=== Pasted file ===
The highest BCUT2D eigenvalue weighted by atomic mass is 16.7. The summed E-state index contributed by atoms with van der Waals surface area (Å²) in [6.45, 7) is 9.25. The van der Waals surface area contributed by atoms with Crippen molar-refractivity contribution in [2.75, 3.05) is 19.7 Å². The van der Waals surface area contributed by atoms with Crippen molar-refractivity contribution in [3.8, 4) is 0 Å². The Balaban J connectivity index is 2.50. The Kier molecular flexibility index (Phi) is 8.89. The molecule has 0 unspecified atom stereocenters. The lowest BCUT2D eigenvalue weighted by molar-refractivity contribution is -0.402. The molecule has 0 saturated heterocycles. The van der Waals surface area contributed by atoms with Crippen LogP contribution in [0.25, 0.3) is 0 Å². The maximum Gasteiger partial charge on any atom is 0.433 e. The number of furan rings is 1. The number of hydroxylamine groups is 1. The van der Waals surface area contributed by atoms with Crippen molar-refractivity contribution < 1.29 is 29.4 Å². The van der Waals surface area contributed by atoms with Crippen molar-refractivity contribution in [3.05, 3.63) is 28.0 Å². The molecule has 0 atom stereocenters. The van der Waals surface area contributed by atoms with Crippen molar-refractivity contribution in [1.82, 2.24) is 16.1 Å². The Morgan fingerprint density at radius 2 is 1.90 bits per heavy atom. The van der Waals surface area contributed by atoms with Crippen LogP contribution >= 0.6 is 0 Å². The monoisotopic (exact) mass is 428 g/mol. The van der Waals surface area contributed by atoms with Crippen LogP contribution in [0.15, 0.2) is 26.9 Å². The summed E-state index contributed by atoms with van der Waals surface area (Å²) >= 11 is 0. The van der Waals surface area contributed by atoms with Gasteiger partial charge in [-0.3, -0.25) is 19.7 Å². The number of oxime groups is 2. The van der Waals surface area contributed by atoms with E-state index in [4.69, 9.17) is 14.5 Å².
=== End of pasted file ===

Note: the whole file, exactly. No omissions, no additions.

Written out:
The highest BCUT2D eigenvalue weighted by atomic mass is 16.7. The summed E-state index contributed by atoms with van der Waals surface area (Å²) in [6.45, 7) is 9.25. The van der Waals surface area contributed by atoms with Crippen molar-refractivity contribution in [2.75, 3.05) is 19.7 Å². The van der Waals surface area contributed by atoms with Crippen molar-refractivity contribution in [3.8, 4) is 0 Å². The Balaban J connectivity index is 2.50. The Kier molecular flexibility index (Phi) is 8.89. The molecule has 0 unspecified atom stereocenters. The lowest BCUT2D eigenvalue weighted by molar-refractivity contribution is -0.402. The molecule has 0 saturated heterocycles. The van der Waals surface area contributed by atoms with Crippen LogP contribution in [0.25, 0.3) is 0 Å². The maximum Gasteiger partial charge on any atom is 0.433 e. The number of furan rings is 1. The number of hydroxylamine groups is 1. The van der Waals surface area contributed by atoms with Crippen molar-refractivity contribution < 1.29 is 29.4 Å². The van der Waals surface area contributed by atoms with Crippen molar-refractivity contribution in [3.05, 3.63) is 28.0 Å². The molecule has 0 atom stereocenters. The van der Waals surface area contributed by atoms with Crippen molar-refractivity contribution in [1.82, 2.24) is 16.1 Å². The Morgan fingerprint density at radius 2 is 1.90 bits per heavy atom. The van der Waals surface area contributed by atoms with Crippen LogP contribution >= 0.6 is 0 Å². The monoisotopic (exact) mass is 428 g/mol. The van der Waals surface area contributed by atoms with Crippen LogP contribution in [0.15, 0.2) is 26.9 Å². The summed E-state index contributed by atoms with van der Waals surface area (Å²) >= 11 is 0. The van der Waals surface area contributed by atoms with Gasteiger partial charge in [-0.3, -0.25) is 19.7 Å². The number of oxime groups is 2. The van der Waals surface area contributed by atoms with E-state index in [4.69, 9.17) is 14.5 Å².